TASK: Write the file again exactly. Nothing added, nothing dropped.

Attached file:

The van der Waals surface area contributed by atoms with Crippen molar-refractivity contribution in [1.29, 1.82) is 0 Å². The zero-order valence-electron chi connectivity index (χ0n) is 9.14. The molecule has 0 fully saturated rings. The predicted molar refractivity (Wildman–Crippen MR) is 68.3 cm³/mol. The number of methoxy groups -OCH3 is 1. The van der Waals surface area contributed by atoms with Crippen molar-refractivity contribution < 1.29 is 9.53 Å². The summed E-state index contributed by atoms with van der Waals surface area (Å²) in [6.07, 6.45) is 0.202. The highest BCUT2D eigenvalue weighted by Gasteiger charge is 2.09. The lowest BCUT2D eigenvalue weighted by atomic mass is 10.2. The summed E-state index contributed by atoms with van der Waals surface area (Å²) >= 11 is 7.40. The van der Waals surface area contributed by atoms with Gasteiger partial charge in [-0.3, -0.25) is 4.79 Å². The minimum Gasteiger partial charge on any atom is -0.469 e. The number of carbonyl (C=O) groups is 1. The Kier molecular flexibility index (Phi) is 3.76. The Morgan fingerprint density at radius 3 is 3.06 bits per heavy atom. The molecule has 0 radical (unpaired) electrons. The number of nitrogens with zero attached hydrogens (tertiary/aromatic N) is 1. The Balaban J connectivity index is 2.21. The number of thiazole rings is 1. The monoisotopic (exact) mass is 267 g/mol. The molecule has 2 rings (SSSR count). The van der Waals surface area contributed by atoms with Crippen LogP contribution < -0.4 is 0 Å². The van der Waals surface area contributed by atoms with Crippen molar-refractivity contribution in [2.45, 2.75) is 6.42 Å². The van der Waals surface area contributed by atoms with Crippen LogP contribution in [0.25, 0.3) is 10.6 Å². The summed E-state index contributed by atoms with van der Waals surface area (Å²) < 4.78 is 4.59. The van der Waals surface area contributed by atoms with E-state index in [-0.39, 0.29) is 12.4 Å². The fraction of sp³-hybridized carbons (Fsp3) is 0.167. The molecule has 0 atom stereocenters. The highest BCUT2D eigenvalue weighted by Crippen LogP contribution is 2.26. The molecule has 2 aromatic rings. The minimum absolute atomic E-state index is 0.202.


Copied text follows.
The van der Waals surface area contributed by atoms with Crippen molar-refractivity contribution in [1.29, 1.82) is 0 Å². The zero-order valence-electron chi connectivity index (χ0n) is 9.14. The molecule has 0 fully saturated rings. The predicted molar refractivity (Wildman–Crippen MR) is 68.3 cm³/mol. The number of methoxy groups -OCH3 is 1. The van der Waals surface area contributed by atoms with Crippen molar-refractivity contribution < 1.29 is 9.53 Å². The summed E-state index contributed by atoms with van der Waals surface area (Å²) in [6.07, 6.45) is 0.202. The highest BCUT2D eigenvalue weighted by Gasteiger charge is 2.09. The lowest BCUT2D eigenvalue weighted by atomic mass is 10.2. The summed E-state index contributed by atoms with van der Waals surface area (Å²) >= 11 is 7.40. The van der Waals surface area contributed by atoms with Gasteiger partial charge in [-0.3, -0.25) is 4.79 Å². The minimum Gasteiger partial charge on any atom is -0.469 e. The number of carbonyl (C=O) groups is 1. The Kier molecular flexibility index (Phi) is 3.76. The Morgan fingerprint density at radius 3 is 3.06 bits per heavy atom. The molecule has 0 radical (unpaired) electrons. The number of nitrogens with zero attached hydrogens (tertiary/aromatic N) is 1. The Balaban J connectivity index is 2.21. The number of thiazole rings is 1. The monoisotopic (exact) mass is 267 g/mol. The molecule has 2 rings (SSSR count). The van der Waals surface area contributed by atoms with Crippen LogP contribution < -0.4 is 0 Å². The van der Waals surface area contributed by atoms with Crippen molar-refractivity contribution in [2.45, 2.75) is 6.42 Å². The van der Waals surface area contributed by atoms with Crippen LogP contribution in [0.25, 0.3) is 10.6 Å². The summed E-state index contributed by atoms with van der Waals surface area (Å²) < 4.78 is 4.59. The van der Waals surface area contributed by atoms with E-state index in [-0.39, 0.29) is 12.4 Å². The fraction of sp³-hybridized carbons (Fsp3) is 0.167. The molecule has 0 atom stereocenters. The highest BCUT2D eigenvalue weighted by Crippen LogP contribution is 2.26. The molecule has 2 aromatic rings. The minimum absolute atomic E-state index is 0.202.